This content is part of the Conference Coverage: Enterprise Connect 2018 conference coverage

How to select a UCaaS provider amid market volatility

As a result of the torrent of mergers and acquisitions over the past few years, the unified communications market has seen a great deal of consolidation and contraction. In particular, unified communications as a service, or UCaaS, has been a highly active and competitive segment of the overall market.

Just to recap some UCaaS deals:

  • Cisco acquired BroadSoft.
  • Mitel acquired ShoreTel.
  • 8x8 acquired Sameroom.
  • RingCentral acquired Glip.
  • Star2Star merged with Blueface.
  • And LogMeIn is set to acquire Jive Communications.

In the midst of such market tumult, users need to fully vet their potential UCaaS provider.

Most importantly, organizations should perform financial due diligence to ensure a UCaaS provider has long-term stability, said Irwin Lazar, a unified communications analyst with Nemertes Research, based in Mokena, Ill. In addition to determining if their prospective UCaaS provider possesses solid financial footing, organizations should look for vendors that can provide customer references and show a history of growth.

When shopping for a UCaaS provider, some other issues and questions to consider include the following: How big is the UCaaS provider? How broad is its customer base? Will the vendor be acquired in the next year? 

Expect more mergers and acquisitions

During any acquisition, the fallout for customers can vary depending on the merging companies. The recent Plantronics-Polycom deal, for instance, should not disrupt customers too much, because the vendors' products have limited overlap, Lazar said. But after Mitel bought ShoreTel, existing ShoreTel customers have dealt with the conversion to Mitel products.

"If one vendor wants to buy a competitor and consolidate the market, usually that's not good news for customers," Lazar said, because the acquiring company would want to eliminate redundant products. "[For users,] it's a matter of doing some due diligence anytime there's an acquisition and understanding what the product roadmap is for the vendor."

With so many UCaaS providers still in the market, tech buyers can expect even more consolidation over time, Lazar said. Recent corporate tax cuts could also fuel future acquisitions, as vendors now have more money at their disposal. Initially, though, that added cash is going toward stock buybacks and dividends, Lazar said.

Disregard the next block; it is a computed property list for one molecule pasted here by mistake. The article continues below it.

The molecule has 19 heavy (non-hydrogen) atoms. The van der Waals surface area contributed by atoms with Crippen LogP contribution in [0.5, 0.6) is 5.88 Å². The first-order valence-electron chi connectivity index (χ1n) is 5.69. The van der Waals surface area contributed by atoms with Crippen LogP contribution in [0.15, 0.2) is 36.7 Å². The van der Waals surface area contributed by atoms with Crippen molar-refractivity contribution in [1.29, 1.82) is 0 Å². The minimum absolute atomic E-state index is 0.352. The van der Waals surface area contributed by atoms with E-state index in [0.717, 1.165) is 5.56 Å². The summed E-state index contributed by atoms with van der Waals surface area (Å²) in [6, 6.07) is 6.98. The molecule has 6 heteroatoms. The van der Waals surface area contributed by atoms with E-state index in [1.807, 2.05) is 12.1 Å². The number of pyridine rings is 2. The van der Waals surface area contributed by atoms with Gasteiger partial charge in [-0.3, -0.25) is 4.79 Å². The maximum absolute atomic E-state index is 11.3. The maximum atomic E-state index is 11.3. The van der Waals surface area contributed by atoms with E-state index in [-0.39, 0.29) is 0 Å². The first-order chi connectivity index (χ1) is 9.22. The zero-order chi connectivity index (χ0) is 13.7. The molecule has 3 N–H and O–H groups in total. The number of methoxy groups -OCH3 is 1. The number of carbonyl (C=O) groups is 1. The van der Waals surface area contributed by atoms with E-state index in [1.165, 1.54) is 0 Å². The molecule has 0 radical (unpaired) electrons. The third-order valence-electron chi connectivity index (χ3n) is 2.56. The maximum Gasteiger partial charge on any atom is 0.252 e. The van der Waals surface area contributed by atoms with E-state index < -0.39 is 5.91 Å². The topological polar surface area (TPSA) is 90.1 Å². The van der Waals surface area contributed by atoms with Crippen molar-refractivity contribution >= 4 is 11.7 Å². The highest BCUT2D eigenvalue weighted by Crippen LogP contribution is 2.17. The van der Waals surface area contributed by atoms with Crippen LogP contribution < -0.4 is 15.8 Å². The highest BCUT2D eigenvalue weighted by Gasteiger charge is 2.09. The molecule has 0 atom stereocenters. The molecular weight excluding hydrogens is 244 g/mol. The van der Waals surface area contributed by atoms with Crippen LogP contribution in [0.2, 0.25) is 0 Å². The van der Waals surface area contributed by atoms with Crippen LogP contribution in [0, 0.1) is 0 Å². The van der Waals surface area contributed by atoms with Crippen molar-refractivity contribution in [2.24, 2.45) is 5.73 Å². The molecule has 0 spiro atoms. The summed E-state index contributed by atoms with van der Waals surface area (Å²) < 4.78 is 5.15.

Although the tax cuts won't exactly spark a buying spree, he added, larger vendors could move more quickly on acquisition targets they already had in mind.

Market share and global presence

When evaluating UCaaS vendors, some market reports herald certain providers as market share leaders. One UCaaS provider, for instance, might lead in revenue and subscription seats, while other vendors excel among small businesses or midmarket and large enterprises. The vendors themselves are proud to publicize their market share positions.

But do buyers really care about market share ranks? Is it a determining factor in the buying process?

"You certainly discount when a provider says, 'We're the leader in everything, according to XYZ,' because it's hard to differentiate the reality from the market spin," Lazar said.

Additionally, some market reports stress UCaaS providers need a global presence, as large global enterprises start to adopt cloud services. These larger enterprises would need a UCaaS provider to offer resiliency, data protection, reliable performance and local language capabilities within remote countries, Lazar said. UCaaS vendors also must expand into larger enterprises, because the small-business market is already hotly contested. 

In the video above, Lazar discusses these UCaaS market trends and more.

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